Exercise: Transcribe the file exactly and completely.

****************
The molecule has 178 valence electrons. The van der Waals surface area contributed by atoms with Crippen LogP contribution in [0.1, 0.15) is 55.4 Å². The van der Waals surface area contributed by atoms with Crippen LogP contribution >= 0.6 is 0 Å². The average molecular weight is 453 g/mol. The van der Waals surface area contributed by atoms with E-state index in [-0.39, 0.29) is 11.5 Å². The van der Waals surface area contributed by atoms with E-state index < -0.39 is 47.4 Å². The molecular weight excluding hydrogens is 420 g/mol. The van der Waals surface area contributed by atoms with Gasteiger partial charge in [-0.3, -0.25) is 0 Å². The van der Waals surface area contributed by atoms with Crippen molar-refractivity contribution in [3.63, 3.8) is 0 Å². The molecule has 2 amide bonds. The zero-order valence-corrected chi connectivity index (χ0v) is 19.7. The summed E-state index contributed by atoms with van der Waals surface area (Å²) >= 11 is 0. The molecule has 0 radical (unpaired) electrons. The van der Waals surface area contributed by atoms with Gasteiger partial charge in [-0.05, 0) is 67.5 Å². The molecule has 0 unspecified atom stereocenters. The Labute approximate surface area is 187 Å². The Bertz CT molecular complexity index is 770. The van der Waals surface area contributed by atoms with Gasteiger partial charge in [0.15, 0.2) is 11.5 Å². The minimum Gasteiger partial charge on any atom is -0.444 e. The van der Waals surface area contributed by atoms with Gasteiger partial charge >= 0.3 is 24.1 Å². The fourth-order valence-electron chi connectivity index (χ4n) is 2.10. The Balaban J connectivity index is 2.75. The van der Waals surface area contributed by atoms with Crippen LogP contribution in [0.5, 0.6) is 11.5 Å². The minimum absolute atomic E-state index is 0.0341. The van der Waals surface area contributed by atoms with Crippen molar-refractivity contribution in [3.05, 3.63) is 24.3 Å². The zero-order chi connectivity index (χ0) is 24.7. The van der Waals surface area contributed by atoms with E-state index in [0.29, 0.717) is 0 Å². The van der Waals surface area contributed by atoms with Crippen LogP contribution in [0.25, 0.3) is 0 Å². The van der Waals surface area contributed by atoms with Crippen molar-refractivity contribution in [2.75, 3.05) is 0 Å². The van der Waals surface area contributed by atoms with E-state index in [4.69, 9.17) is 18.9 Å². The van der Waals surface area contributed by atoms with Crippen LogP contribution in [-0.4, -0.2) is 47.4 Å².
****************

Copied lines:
The molecule has 178 valence electrons. The van der Waals surface area contributed by atoms with Crippen LogP contribution in [0.1, 0.15) is 55.4 Å². The van der Waals surface area contributed by atoms with Crippen LogP contribution >= 0.6 is 0 Å². The average molecular weight is 453 g/mol. The van der Waals surface area contributed by atoms with E-state index in [-0.39, 0.29) is 11.5 Å². The van der Waals surface area contributed by atoms with E-state index < -0.39 is 47.4 Å². The molecular weight excluding hydrogens is 420 g/mol. The van der Waals surface area contributed by atoms with Gasteiger partial charge in [-0.3, -0.25) is 0 Å². The van der Waals surface area contributed by atoms with Crippen molar-refractivity contribution in [3.63, 3.8) is 0 Å². The molecule has 2 amide bonds. The zero-order valence-corrected chi connectivity index (χ0v) is 19.7. The summed E-state index contributed by atoms with van der Waals surface area (Å²) >= 11 is 0. The molecule has 0 radical (unpaired) electrons. The van der Waals surface area contributed by atoms with Gasteiger partial charge in [-0.05, 0) is 67.5 Å². The molecule has 0 unspecified atom stereocenters. The Labute approximate surface area is 187 Å². The Bertz CT molecular complexity index is 770. The van der Waals surface area contributed by atoms with Gasteiger partial charge in [0.15, 0.2) is 11.5 Å². The minimum Gasteiger partial charge on any atom is -0.444 e. The van der Waals surface area contributed by atoms with Gasteiger partial charge >= 0.3 is 24.1 Å². The fourth-order valence-electron chi connectivity index (χ4n) is 2.10. The Balaban J connectivity index is 2.75. The van der Waals surface area contributed by atoms with Crippen LogP contribution in [0.5, 0.6) is 11.5 Å². The minimum absolute atomic E-state index is 0.0341. The van der Waals surface area contributed by atoms with Crippen molar-refractivity contribution in [3.05, 3.63) is 24.3 Å². The zero-order chi connectivity index (χ0) is 24.7. The van der Waals surface area contributed by atoms with E-state index in [0.29, 0.717) is 0 Å². The van der Waals surface area contributed by atoms with Crippen LogP contribution in [0.25, 0.3) is 0 Å². The van der Waals surface area contributed by atoms with Crippen molar-refractivity contribution in [2.75, 3.05) is 0 Å². The van der Waals surface area contributed by atoms with E-state index in [4.69, 9.17) is 18.9 Å². The van der Waals surface area contributed by atoms with Crippen LogP contribution in [-0.4, -0.2) is 47.4 Å².